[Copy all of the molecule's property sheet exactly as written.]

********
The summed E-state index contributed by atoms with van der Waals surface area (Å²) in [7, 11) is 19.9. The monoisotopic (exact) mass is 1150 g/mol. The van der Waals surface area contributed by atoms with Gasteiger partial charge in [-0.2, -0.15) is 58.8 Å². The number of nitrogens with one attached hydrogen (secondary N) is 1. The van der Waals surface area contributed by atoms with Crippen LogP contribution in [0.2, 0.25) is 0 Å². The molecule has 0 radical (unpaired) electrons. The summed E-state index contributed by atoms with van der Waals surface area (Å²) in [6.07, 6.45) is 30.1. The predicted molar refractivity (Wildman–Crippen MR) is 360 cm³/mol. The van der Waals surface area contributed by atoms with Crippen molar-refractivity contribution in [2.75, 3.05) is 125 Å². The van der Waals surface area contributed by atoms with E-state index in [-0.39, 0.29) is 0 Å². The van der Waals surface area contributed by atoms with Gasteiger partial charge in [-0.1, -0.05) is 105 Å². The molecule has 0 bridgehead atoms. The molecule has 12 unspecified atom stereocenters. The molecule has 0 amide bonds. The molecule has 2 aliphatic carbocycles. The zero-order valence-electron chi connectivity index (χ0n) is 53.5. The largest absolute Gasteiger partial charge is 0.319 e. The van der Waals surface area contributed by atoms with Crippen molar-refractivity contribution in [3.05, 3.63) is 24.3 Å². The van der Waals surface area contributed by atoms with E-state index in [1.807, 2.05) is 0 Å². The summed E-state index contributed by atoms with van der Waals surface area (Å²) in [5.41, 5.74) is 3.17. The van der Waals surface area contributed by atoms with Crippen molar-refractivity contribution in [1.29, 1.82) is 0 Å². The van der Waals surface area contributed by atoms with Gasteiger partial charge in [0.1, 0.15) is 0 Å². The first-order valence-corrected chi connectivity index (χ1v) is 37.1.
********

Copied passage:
The summed E-state index contributed by atoms with van der Waals surface area (Å²) in [7, 11) is 19.9. The monoisotopic (exact) mass is 1150 g/mol. The van der Waals surface area contributed by atoms with Gasteiger partial charge in [-0.2, -0.15) is 58.8 Å². The number of nitrogens with one attached hydrogen (secondary N) is 1. The van der Waals surface area contributed by atoms with Crippen LogP contribution in [0.2, 0.25) is 0 Å². The molecule has 0 radical (unpaired) electrons. The summed E-state index contributed by atoms with van der Waals surface area (Å²) in [6.07, 6.45) is 30.1. The predicted molar refractivity (Wildman–Crippen MR) is 360 cm³/mol. The van der Waals surface area contributed by atoms with Crippen molar-refractivity contribution in [2.75, 3.05) is 125 Å². The van der Waals surface area contributed by atoms with E-state index in [-0.39, 0.29) is 0 Å². The van der Waals surface area contributed by atoms with Gasteiger partial charge in [-0.1, -0.05) is 105 Å². The molecule has 0 bridgehead atoms. The molecule has 12 unspecified atom stereocenters. The molecule has 0 amide bonds. The molecule has 2 aliphatic carbocycles. The zero-order valence-electron chi connectivity index (χ0n) is 53.5. The largest absolute Gasteiger partial charge is 0.319 e. The van der Waals surface area contributed by atoms with Crippen molar-refractivity contribution in [3.05, 3.63) is 24.3 Å². The van der Waals surface area contributed by atoms with E-state index in [1.807, 2.05) is 0 Å². The summed E-state index contributed by atoms with van der Waals surface area (Å²) in [5.41, 5.74) is 3.17. The van der Waals surface area contributed by atoms with Crippen molar-refractivity contribution in [1.29, 1.82) is 0 Å². The van der Waals surface area contributed by atoms with Gasteiger partial charge in [0.1, 0.15) is 0 Å². The first-order valence-corrected chi connectivity index (χ1v) is 37.1.